- 3 Ways Social Security Penalizes Early Claimants
- If you claim benefits early, Social Security can penalize you three ways
- 1. A permanently reduced monthly payout
- 2. A potentially reduced or withheld payout via the retirement earnings test
- 3. A reduced survivor benefit for your loved ones
- Here are 3 great reasons to take Social Security benefits at 62
- 1. You can afford to
- 2. Your health is in bad shape
- 3. You have no other steady source of income
3 Ways Social Security Penalizes Early Claimants
When you retire, there's a very good chance that your Social Security income will become vital to making ends meet.
Social Security Administration data shows that 62% of current aged beneficiaries lean on their monthly check to comprise at least half of their income.
And while future retirees expect to be less reliant on the program, some 84% still intend to lean on Social Security in some capacity during retirement, according to an April 2018 Gallup survey.
With that being said, there's perhaps no decision that's more important to qualifying senior citizens than deciding when to claim their Social Security benefit. For those unfamiliar, benefits can begin at age 62, or at any point thereafter.
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If you claim benefits early, Social Security can penalize you three ways
Data culled from the Center for Retirement Research at Boston College finds that roughly 45% of claimants take their entitlement at age 62, with approximately 60% claiming between ages 62 and 64. Beyond these early claimants, close to 30% take benefits at either age 65 or 66, while the remaining roughly 10% take benefits between ages 67 and 70.
Though there are plenty of valid reasons for claiming Social Security benefits early, there are also three penalties that you should be aware of if you do so.
1. A permanently reduced monthly payout
The most front-and-center penalty for claiming benefits early — let's define “early” as any point prior to your full retirement age — is that it'll permanently reduce your monthly benefit.
As noted, benefits can begin at age 62. There is, however, a pretty big incentive to wait to begin taking your entitlement.
For each year an individual waits to take their benefit, it increases by approximately 8%, up until age 70.
Assuming we were looking at two identical individuals with the same income and work history, as well as birth year, the one claiming at age 70 could net up to 76% more per month than the one claiming at age 62.
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your full retirement age — the age at which you'll receive 100% of your retirement benefit, as determined by your birth year — this means claiming early can reduce your monthly take-home by as much as 25% to 30%, depending on your birth year.
For example, the Social Security Administration (SSA) notes that the average retired worker brought home $1,414.73 in July 2018. If an individual turning 62 in 2018 claims their payout as soon as possible, they would see a permanent reduction of 26.
7% relative to what would have been their full retirement age benefit. Assuming this was the average retired worker, we're talking about a monthly pay $1,037, or $12,444 a year.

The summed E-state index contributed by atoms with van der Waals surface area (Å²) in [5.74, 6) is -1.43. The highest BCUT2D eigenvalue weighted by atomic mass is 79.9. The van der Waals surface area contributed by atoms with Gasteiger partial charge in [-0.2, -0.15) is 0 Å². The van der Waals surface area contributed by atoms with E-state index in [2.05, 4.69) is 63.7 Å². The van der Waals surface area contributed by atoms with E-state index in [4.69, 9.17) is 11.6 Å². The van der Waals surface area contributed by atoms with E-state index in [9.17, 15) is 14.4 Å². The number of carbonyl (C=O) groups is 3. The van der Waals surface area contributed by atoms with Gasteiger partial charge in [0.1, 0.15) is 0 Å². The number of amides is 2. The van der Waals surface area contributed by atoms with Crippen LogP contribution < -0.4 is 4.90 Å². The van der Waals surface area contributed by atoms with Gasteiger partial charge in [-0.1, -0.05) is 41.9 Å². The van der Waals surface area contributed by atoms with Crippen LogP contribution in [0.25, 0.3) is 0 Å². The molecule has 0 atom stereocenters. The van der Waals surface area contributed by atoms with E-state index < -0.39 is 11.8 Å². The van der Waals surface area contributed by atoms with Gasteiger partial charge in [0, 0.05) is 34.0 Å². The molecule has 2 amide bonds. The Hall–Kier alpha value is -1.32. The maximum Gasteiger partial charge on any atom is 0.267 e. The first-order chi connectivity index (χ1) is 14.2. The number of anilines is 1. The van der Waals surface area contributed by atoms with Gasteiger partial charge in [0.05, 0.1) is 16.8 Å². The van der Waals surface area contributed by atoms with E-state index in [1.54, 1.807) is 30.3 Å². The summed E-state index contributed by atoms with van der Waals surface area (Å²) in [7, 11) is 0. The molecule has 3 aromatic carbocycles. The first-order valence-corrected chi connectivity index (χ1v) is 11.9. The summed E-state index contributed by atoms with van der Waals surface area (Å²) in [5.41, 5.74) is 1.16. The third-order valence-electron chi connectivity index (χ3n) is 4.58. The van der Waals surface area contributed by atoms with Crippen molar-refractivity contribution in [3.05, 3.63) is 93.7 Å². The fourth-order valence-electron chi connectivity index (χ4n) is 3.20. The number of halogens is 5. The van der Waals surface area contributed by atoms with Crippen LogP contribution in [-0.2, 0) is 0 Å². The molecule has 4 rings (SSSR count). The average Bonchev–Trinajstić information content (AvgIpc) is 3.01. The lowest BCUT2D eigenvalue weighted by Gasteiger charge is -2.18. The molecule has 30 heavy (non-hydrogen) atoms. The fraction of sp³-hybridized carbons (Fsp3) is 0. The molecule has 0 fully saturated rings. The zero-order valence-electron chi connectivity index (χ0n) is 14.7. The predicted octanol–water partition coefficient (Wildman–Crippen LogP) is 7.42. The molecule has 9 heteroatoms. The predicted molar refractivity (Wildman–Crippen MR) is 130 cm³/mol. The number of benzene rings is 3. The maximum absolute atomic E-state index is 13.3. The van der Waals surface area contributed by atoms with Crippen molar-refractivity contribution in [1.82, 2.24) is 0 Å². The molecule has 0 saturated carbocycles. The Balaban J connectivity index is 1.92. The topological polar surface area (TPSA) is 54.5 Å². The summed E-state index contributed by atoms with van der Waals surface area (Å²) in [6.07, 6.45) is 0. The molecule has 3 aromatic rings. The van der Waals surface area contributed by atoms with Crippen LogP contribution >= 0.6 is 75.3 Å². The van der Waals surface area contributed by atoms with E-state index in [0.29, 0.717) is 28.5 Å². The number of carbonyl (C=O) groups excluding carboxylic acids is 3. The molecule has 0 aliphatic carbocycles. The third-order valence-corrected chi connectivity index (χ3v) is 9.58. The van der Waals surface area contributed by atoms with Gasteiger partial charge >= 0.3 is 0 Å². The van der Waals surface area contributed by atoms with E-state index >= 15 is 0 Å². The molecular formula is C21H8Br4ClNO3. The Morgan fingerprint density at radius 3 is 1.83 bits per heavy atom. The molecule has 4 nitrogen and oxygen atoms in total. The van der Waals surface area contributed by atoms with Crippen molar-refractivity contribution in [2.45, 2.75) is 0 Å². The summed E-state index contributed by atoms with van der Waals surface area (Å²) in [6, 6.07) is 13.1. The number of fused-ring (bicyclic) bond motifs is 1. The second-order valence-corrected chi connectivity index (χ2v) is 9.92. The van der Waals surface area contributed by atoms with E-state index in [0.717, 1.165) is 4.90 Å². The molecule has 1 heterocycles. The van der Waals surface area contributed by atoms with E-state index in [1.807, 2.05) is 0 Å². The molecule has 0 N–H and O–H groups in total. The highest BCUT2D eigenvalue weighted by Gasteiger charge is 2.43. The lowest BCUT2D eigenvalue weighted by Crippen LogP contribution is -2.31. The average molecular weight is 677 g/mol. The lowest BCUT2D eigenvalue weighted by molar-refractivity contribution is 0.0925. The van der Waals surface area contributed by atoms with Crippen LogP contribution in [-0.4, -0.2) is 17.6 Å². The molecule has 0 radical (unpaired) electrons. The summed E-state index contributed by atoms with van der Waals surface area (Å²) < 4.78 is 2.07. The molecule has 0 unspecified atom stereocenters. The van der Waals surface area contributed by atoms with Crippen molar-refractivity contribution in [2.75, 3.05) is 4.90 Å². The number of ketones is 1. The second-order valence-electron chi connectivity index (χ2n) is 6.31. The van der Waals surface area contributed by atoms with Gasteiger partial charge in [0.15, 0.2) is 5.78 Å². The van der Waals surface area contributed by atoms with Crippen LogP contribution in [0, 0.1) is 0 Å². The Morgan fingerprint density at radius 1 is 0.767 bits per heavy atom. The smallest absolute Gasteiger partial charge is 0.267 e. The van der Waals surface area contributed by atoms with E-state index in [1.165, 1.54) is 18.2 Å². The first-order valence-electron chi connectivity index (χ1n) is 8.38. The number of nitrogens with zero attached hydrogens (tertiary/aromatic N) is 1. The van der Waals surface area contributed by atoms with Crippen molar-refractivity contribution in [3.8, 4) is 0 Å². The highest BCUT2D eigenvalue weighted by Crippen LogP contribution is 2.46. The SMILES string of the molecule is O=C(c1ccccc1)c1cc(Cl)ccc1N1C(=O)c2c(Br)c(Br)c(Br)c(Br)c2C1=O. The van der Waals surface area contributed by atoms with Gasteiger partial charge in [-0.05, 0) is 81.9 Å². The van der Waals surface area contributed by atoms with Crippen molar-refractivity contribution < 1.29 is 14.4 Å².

That's more than a $4,500 annual reduction from what a person born in 1956 would receive if they'd waited to take their entitlement at their full retirement age of 66 years and four months.
Although waiting doesn't work for everyone, those claiming early need to understand the consequences of doing so.
2. A potentially reduced or withheld payout via the retirement earnings test
A second way your Social Security benefit could take a hit when claiming early is by being exposed to the retirement earnings test.
In its simplest form, the retirement earnings test allows the Social Security Administration to withhold some, or all, of your retired worker benefit if your income exceeds a certain level.
Please note that the retirement earnings test applies only to workers claiming benefits prior to their full retirement age (also known as “normal retirement age” by the SSA).
If you've claimed early and reached or surpassed your full retirement age, or simply waited until later to claim benefits, then the retirement earnings test has no bearing on you.
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If an individual won't reach their full retirement age in 2018, $1 in benefits will be withheld for every $2 in earnings above $17,040. Thus, an individual who wishes to continue working but also claim benefits at age 62 may not be able to double dip and receive both sources of income. If you earn too much, the SSA may just withhold some, or all, of your benefit.
For individuals who will be hitting their full retirement age in 2018 but have yet to do so, the SSA can withhold $1 in benefits for every $3 in earnings above $45,360.
If there is a silver lining here, it's not as if the withheld benefits are forfeited or lost forever. You'll get them back once you hit your full retirement age in the form of a higher monthly payout.
3. A reduced survivor benefit for your loved ones
Lastly, early claimants can be indirectly hurt since their enrollment could impact the earning potential of their loved ones.
If you're single and have no young children, then your claiming decision really is all about you. But if you have a wife or husband and/or school-age children, then your claiming decision becomes a little more complicated — especially if you're the income breadwinner of the household.